Fuchsia is facing going concern problems as it has experienced difficult trading conditions and it has a negative cash outflow. However, the financial statements have been prepared on a going concern basis, even though it is possible that the company is not a going concern. The prior year financial statements showed a profit of $1·2m and the current financial statements show a loss before tax of $4·4m, the net cash outflow of $3·2m represents 73% of this loss (3·2/4·4m) and hence is a material issue.

(ii)

Management are confident that further funding can be obtained; however, the team is sceptical and so the following procedures should be adopted: – – – –

Discuss with management whether any finance has now been secured. Review the correspondence with the finance provider to confirm the level of funding that is to be provided and this should be compared to the net cash outflow of $3·2m. Review the most recent board minutes to understand whether management’s view on Fuchsia’s going concern has altered. Review the cash flow forecasts for the year and assess the reasonableness of the assumptions adopted.

(iii) If management refuse to amend the going concern basis of the financial statements or at the very least make adequate going concern disclosures, then the audit report will need to be modified. As the going concern basis is probably incorrect and the error is material and pervasive, then an adverse opinion would be necessary. A basis for adverse opinion paragraph will be required to explain the inappropriate use of the going concern assumption. The opinion paragraph will be an adverse opinion and will state that the financial statements do not give a true and fair view.

17

Fundamentals Level – Skills Module, Paper F8 (INT) Audit and Assurance (International)

December 2012 Marking Scheme Marks

1

(a)

Up to 1 mark per well explained deficiency and up to 1 mark per recommendation. If not well explained then just give ½ mark for each. Warehouse manager supervising the count No division of responsibilities within each counting team Internal audit teams should be checking controls and performing sample counts No flagging of aisles once counting complete Additional inventory listed on sheets which are not sequentially numbered Inventory sheets not signed by counters Damaged goods not moved to central location Movements of inventory during the count Warehouse manager not qualified to assess the level of work-in-progress Warehouse manager not experienced enough to assess the quantities of raw materials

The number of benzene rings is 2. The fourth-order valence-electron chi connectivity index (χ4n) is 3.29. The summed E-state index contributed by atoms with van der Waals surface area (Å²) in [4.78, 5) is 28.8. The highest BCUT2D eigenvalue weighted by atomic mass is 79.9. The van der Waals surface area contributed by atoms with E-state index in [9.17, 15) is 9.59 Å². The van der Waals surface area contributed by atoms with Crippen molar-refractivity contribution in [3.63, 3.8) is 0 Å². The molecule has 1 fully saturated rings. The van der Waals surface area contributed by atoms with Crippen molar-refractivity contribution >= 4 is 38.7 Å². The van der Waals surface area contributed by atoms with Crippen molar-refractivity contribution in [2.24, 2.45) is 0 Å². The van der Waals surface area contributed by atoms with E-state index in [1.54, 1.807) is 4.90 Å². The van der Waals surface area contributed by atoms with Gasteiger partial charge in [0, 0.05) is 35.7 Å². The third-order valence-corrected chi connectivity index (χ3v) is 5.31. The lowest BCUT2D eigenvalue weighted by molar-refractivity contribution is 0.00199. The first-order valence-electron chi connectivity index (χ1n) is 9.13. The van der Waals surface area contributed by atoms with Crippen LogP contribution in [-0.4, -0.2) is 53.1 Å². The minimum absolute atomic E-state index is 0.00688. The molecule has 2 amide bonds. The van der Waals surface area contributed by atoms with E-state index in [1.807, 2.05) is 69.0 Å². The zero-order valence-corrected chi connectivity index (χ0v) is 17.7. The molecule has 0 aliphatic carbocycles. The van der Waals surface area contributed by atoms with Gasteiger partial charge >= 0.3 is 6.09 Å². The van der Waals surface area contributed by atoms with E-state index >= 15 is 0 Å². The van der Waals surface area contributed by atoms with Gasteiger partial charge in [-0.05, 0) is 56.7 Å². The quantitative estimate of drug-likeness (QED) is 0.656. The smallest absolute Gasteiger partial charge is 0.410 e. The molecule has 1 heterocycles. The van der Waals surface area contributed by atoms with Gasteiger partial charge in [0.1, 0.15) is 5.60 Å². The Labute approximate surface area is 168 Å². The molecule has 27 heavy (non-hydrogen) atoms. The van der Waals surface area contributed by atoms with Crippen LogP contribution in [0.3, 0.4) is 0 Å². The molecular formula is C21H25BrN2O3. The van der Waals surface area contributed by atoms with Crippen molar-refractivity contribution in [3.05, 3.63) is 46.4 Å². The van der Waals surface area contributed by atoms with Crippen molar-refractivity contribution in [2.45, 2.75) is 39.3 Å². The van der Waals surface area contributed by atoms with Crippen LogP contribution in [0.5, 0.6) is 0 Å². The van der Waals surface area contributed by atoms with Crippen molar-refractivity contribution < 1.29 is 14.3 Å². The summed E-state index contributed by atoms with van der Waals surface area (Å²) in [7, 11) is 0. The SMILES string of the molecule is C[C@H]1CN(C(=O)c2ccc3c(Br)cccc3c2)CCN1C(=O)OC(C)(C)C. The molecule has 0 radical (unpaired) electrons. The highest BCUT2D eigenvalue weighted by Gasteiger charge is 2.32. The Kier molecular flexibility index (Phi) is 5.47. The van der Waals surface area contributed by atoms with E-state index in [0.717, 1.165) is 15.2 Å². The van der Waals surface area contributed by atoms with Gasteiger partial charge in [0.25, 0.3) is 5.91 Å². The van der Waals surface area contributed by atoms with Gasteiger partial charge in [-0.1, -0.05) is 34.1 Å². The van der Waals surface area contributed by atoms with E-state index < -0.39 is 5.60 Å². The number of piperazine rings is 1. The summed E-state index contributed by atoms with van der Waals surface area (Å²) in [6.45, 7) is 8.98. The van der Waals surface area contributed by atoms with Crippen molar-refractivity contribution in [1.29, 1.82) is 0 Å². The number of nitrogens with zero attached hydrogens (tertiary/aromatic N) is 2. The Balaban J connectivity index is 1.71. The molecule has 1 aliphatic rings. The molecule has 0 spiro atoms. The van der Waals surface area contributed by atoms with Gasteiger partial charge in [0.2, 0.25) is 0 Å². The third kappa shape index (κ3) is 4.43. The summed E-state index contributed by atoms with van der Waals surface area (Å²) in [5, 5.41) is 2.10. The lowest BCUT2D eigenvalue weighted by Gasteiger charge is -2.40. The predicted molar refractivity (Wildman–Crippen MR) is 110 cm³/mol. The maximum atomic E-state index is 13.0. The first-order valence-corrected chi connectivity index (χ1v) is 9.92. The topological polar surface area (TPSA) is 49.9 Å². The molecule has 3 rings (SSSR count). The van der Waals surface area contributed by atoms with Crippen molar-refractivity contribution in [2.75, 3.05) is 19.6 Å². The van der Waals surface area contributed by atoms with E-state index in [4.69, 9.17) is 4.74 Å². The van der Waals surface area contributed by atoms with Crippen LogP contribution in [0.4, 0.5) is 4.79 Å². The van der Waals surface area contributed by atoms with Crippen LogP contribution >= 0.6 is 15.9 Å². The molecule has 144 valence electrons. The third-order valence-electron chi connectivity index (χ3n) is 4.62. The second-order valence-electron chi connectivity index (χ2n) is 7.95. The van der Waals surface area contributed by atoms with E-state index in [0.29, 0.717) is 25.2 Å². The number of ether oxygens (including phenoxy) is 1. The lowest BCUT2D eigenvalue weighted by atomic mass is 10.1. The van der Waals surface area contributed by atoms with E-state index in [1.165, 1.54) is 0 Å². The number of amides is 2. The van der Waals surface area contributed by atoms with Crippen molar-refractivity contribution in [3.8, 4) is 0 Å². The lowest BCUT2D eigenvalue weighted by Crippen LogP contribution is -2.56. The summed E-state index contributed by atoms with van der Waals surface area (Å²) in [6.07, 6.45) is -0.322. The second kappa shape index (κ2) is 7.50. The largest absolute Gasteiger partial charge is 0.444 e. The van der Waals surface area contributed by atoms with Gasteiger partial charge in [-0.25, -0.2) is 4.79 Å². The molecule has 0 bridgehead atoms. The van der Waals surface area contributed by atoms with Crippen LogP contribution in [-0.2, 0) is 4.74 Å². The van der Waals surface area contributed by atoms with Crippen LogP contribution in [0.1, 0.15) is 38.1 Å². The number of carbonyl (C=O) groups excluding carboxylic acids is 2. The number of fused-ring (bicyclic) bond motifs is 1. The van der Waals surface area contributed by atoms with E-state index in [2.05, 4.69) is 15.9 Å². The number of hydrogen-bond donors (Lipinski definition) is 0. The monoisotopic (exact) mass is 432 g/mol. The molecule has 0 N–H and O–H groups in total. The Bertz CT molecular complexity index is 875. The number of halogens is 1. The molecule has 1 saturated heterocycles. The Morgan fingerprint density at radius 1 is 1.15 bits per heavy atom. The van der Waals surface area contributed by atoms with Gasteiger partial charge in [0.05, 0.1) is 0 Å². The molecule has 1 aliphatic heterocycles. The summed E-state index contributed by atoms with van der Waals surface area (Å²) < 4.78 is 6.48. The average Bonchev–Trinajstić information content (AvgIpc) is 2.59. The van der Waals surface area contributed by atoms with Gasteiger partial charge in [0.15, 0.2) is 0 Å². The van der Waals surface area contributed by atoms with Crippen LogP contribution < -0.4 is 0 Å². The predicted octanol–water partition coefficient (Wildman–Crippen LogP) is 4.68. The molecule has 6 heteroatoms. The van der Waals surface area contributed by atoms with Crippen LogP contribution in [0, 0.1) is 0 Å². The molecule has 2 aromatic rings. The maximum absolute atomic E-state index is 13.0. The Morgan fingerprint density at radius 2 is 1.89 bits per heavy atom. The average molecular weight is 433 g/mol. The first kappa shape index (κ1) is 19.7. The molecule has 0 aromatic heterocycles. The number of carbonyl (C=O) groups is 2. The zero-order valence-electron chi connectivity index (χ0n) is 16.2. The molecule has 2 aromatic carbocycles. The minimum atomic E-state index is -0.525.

(b)

Up to 1 mark per well described procedure Observe the counters to confirm if inventory count instructions are being followed Perform test counts inventory to sheets and sheets to inventory Confirm procedures for damaged goods are operating correctly Inspect damaged goods to confirm whether the level of damage is correctly noted Observe procedures for movements of inventory during the count Obtain a photocopy of the completed inventory sheets Identify and make a note of the last goods received notes and goods despatched notes Observe the procedures carried out by warehouse manager in assessing the level of work-in-progress Discuss with the warehouse manager how he has estimated the raw materials quantities Identify inventory held for third parties and ensure excluded from count

(c)

12 –––

(i)

Up to 1 mark per well described procedure, max of 4 procedures Calculate inventory days Produce an aged inventory analysis to identify any slow moving goods Cast the inventory listing Select a sample of items for testing to confirm net realisable value (NRV) and/or cost Recalculate cost and NRV for sample of inventory Computer-assisted audit techniques (CAATs) can be used to confirm cut-off CAATs can be used to confirm whether inventory adjustments noted during the count have been updated to inventory records.

(ii)

6 –––

4 –––

Up to 1 mark per well explained advantage Test a large volume of inventory data accurately and quickly Cost effective after setup CAATs can test program controls as well as general IT controls Test the actual inventory system and records rather than printouts from the system CAATs reduce the level of human error in testing CAATs results can be compared with traditional audit testing Free up audit team members to focus on judgemental and high risk areas

4 –––

(iii) Up to 1 mark per well explained disadvantage Costs of using CAATs in this first year will be high Team may require training on the specific CAATs to be utilised Changes in the inventory system may require costly revisions to the CAATs The inventory system may not be compatible with the audit firm’s CAATs If testing the live system, there is a risk the data could be corrupted or lost If using copy files rather than live data, there is the risk that these files are not genuine copies Adequate systems documentation must be available

19

4 ––– 30 ––– –––

Marks 2

(a)

Up to 1 mark per well stated right, max of 3 rights – – – – – –

(b)

Right Right Right Right Right Right

of to to to to to